August 22, 2004

Letters From Flannery O'Connor - Excerpts
Whoever was responsible for that editorial on John Updike's novel, Rabbit Run, should be confined for a while... If you get a chance you might like to look at that book. It is true that the sex in it is laid on too heavy. It is so burdensome that you want to skip those parts from sheer boredom; but the fact is, that the book is the product of a real religious consciousness. It is the best book illustrating damnation that has come along in a great while.
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I feel that you are distracted, particularly when you say, for instance, that it is B.'s writing that interests you considerably more than he does. This is certainly not so, no matter how good a writer he gets to be, or how silly he gets to be himself. The human comes before the art. You do not write the best you can for the sake of art but for the sake of returning your talent increased to the invisible God to use or not use as he sees fit.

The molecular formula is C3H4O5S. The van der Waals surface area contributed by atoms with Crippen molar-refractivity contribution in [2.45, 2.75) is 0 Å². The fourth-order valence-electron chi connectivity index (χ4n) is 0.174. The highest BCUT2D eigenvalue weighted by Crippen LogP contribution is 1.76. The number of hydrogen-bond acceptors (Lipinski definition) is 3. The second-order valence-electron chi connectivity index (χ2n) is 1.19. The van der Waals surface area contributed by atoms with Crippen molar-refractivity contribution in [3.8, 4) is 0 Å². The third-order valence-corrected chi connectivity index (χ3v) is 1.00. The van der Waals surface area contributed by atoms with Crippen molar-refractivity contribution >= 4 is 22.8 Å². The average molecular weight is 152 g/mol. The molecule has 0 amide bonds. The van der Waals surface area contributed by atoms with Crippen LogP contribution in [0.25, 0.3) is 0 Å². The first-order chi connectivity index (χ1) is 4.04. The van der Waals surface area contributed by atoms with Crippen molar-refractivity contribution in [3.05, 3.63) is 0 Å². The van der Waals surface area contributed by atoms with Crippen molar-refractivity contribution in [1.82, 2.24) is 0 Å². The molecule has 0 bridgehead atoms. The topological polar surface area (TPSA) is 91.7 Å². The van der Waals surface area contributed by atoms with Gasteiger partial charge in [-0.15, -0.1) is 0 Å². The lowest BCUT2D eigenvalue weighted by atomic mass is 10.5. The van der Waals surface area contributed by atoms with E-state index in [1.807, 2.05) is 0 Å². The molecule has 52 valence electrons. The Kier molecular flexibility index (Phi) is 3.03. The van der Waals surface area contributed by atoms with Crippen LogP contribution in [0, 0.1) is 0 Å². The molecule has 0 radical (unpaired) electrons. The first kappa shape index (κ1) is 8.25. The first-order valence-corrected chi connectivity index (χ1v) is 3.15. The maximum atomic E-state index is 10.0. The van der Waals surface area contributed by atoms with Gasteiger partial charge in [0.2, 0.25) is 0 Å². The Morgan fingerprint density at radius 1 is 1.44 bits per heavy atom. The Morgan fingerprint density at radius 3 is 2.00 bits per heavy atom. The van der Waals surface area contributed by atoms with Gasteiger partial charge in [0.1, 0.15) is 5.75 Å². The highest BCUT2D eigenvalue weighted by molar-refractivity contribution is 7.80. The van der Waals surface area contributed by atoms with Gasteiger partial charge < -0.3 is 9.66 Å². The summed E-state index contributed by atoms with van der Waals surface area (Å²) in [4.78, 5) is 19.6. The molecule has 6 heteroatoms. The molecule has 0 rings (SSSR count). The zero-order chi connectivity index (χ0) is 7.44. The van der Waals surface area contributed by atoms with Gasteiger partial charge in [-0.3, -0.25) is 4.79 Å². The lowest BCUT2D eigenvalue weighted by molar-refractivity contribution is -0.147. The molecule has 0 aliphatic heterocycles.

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As between me and Greene there is a difference of fictions certainly and probably a difference of theological emphasis as well. If Greene created an old lady, she would be sour through and through and if you dropped her, she would break, but if you dropped my old lady, she'd bounce back at you, screaming "Jesus loves me!" I think the basis of the way I see is comic regardless of what I do with it; Greene's is something else...

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